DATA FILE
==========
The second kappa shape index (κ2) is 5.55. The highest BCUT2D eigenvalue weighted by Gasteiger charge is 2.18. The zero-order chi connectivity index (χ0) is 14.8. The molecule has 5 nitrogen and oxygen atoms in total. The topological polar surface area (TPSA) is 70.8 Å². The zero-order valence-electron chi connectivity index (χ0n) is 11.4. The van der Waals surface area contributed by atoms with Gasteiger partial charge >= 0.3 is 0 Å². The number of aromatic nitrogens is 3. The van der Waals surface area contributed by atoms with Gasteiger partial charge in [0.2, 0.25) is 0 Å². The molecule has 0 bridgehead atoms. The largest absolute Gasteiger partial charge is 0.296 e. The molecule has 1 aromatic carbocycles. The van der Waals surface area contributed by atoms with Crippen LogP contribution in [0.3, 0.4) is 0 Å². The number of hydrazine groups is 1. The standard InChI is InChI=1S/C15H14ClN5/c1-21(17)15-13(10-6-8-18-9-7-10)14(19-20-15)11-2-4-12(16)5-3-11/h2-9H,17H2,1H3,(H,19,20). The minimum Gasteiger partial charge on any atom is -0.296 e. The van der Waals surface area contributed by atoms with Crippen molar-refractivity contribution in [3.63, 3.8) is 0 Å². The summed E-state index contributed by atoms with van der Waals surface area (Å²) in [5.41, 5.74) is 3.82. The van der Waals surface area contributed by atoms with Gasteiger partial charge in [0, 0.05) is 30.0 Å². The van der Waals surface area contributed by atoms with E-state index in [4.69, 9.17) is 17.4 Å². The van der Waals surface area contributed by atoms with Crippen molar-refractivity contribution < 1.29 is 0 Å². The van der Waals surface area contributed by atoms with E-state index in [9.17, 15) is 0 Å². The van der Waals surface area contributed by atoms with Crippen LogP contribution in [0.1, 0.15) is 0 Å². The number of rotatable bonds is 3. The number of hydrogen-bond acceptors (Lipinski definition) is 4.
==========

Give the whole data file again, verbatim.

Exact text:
The second kappa shape index (κ2) is 5.55. The highest BCUT2D eigenvalue weighted by Gasteiger charge is 2.18. The zero-order chi connectivity index (χ0) is 14.8. The molecule has 5 nitrogen and oxygen atoms in total. The topological polar surface area (TPSA) is 70.8 Å². The zero-order valence-electron chi connectivity index (χ0n) is 11.4. The van der Waals surface area contributed by atoms with Gasteiger partial charge >= 0.3 is 0 Å². The number of aromatic nitrogens is 3. The van der Waals surface area contributed by atoms with Gasteiger partial charge in [0.2, 0.25) is 0 Å². The molecule has 0 bridgehead atoms. The largest absolute Gasteiger partial charge is 0.296 e. The molecule has 1 aromatic carbocycles. The van der Waals surface area contributed by atoms with Crippen LogP contribution in [0.3, 0.4) is 0 Å². The number of hydrazine groups is 1. The standard InChI is InChI=1S/C15H14ClN5/c1-21(17)15-13(10-6-8-18-9-7-10)14(19-20-15)11-2-4-12(16)5-3-11/h2-9H,17H2,1H3,(H,19,20). The minimum Gasteiger partial charge on any atom is -0.296 e. The van der Waals surface area contributed by atoms with Crippen molar-refractivity contribution in [3.63, 3.8) is 0 Å². The summed E-state index contributed by atoms with van der Waals surface area (Å²) in [5.41, 5.74) is 3.82. The van der Waals surface area contributed by atoms with Gasteiger partial charge in [0, 0.05) is 30.0 Å². The van der Waals surface area contributed by atoms with E-state index in [4.69, 9.17) is 17.4 Å². The van der Waals surface area contributed by atoms with Crippen molar-refractivity contribution < 1.29 is 0 Å². The van der Waals surface area contributed by atoms with E-state index in [9.17, 15) is 0 Å². The van der Waals surface area contributed by atoms with Crippen LogP contribution in [0.1, 0.15) is 0 Å². The number of rotatable bonds is 3. The number of hydrogen-bond acceptors (Lipinski definition) is 4.